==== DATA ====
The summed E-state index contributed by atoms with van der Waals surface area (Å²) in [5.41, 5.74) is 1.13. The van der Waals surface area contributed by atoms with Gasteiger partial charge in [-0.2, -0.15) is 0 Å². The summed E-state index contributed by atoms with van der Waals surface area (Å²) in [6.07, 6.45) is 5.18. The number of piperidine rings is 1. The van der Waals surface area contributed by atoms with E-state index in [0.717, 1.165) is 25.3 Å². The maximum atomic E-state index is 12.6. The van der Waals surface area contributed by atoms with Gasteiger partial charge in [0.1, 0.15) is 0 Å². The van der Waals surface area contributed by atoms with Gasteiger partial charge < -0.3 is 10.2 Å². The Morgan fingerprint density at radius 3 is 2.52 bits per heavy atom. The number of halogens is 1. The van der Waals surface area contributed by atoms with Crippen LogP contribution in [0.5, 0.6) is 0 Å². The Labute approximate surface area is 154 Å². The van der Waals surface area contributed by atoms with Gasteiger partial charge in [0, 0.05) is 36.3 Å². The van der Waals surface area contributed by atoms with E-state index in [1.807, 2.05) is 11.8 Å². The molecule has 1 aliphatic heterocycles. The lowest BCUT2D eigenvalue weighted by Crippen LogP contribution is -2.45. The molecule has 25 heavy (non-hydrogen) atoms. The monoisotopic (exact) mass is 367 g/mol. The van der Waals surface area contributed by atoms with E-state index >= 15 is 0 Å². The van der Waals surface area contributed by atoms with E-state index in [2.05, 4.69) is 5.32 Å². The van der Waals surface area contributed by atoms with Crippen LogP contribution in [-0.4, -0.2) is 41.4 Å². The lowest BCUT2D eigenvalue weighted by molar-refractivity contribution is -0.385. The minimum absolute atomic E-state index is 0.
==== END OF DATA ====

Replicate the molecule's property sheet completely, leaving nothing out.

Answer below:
The summed E-state index contributed by atoms with van der Waals surface area (Å²) in [5.41, 5.74) is 1.13. The van der Waals surface area contributed by atoms with Gasteiger partial charge in [-0.2, -0.15) is 0 Å². The summed E-state index contributed by atoms with van der Waals surface area (Å²) in [6.07, 6.45) is 5.18. The number of piperidine rings is 1. The van der Waals surface area contributed by atoms with E-state index in [0.717, 1.165) is 25.3 Å². The maximum atomic E-state index is 12.6. The van der Waals surface area contributed by atoms with Gasteiger partial charge in [0.1, 0.15) is 0 Å². The van der Waals surface area contributed by atoms with Gasteiger partial charge < -0.3 is 10.2 Å². The Morgan fingerprint density at radius 3 is 2.52 bits per heavy atom. The number of halogens is 1. The van der Waals surface area contributed by atoms with Crippen LogP contribution in [0.5, 0.6) is 0 Å². The Labute approximate surface area is 154 Å². The van der Waals surface area contributed by atoms with Gasteiger partial charge in [0, 0.05) is 36.3 Å². The van der Waals surface area contributed by atoms with E-state index in [1.807, 2.05) is 11.8 Å². The molecule has 1 aliphatic heterocycles. The lowest BCUT2D eigenvalue weighted by Crippen LogP contribution is -2.45. The molecule has 25 heavy (non-hydrogen) atoms. The monoisotopic (exact) mass is 367 g/mol. The van der Waals surface area contributed by atoms with E-state index >= 15 is 0 Å². The van der Waals surface area contributed by atoms with E-state index in [2.05, 4.69) is 5.32 Å². The van der Waals surface area contributed by atoms with Crippen LogP contribution in [-0.4, -0.2) is 41.4 Å². The lowest BCUT2D eigenvalue weighted by molar-refractivity contribution is -0.385. The minimum absolute atomic E-state index is 0.